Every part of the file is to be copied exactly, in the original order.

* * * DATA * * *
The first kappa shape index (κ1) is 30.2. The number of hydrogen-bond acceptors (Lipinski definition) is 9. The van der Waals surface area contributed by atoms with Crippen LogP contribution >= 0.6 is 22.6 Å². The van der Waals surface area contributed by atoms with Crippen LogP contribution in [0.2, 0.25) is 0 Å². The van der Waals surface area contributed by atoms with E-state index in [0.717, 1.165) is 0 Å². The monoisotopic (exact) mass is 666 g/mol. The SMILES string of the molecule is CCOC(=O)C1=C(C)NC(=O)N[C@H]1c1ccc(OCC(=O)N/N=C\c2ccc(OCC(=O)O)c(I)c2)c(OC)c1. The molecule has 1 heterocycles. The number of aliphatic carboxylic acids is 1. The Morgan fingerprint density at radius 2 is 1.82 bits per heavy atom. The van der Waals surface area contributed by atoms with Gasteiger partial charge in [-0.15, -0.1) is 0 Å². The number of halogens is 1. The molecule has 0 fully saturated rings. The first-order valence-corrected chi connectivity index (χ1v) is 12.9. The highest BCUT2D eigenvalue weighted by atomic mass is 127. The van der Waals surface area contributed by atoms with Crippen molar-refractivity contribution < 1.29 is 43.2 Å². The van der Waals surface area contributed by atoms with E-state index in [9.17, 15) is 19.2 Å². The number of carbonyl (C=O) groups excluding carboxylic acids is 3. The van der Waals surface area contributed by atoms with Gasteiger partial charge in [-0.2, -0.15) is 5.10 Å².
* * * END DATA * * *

The first kappa shape index (κ1) is 30.2. The number of hydrogen-bond acceptors (Lipinski definition) is 9. The van der Waals surface area contributed by atoms with Crippen LogP contribution >= 0.6 is 22.6 Å². The van der Waals surface area contributed by atoms with Crippen LogP contribution in [0.2, 0.25) is 0 Å². The van der Waals surface area contributed by atoms with E-state index in [0.717, 1.165) is 0 Å². The monoisotopic (exact) mass is 666 g/mol. The SMILES string of the molecule is CCOC(=O)C1=C(C)NC(=O)N[C@H]1c1ccc(OCC(=O)N/N=C\c2ccc(OCC(=O)O)c(I)c2)c(OC)c1. The molecule has 1 heterocycles. The number of aliphatic carboxylic acids is 1. The Morgan fingerprint density at radius 2 is 1.82 bits per heavy atom. The van der Waals surface area contributed by atoms with Gasteiger partial charge in [-0.15, -0.1) is 0 Å². The number of halogens is 1. The molecule has 0 fully saturated rings. The first-order valence-corrected chi connectivity index (χ1v) is 12.9. The highest BCUT2D eigenvalue weighted by atomic mass is 127. The van der Waals surface area contributed by atoms with Crippen molar-refractivity contribution < 1.29 is 43.2 Å². The van der Waals surface area contributed by atoms with E-state index in [9.17, 15) is 19.2 Å². The number of carbonyl (C=O) groups excluding carboxylic acids is 3. The van der Waals surface area contributed by atoms with Gasteiger partial charge in [-0.2, -0.15) is 5.10 Å².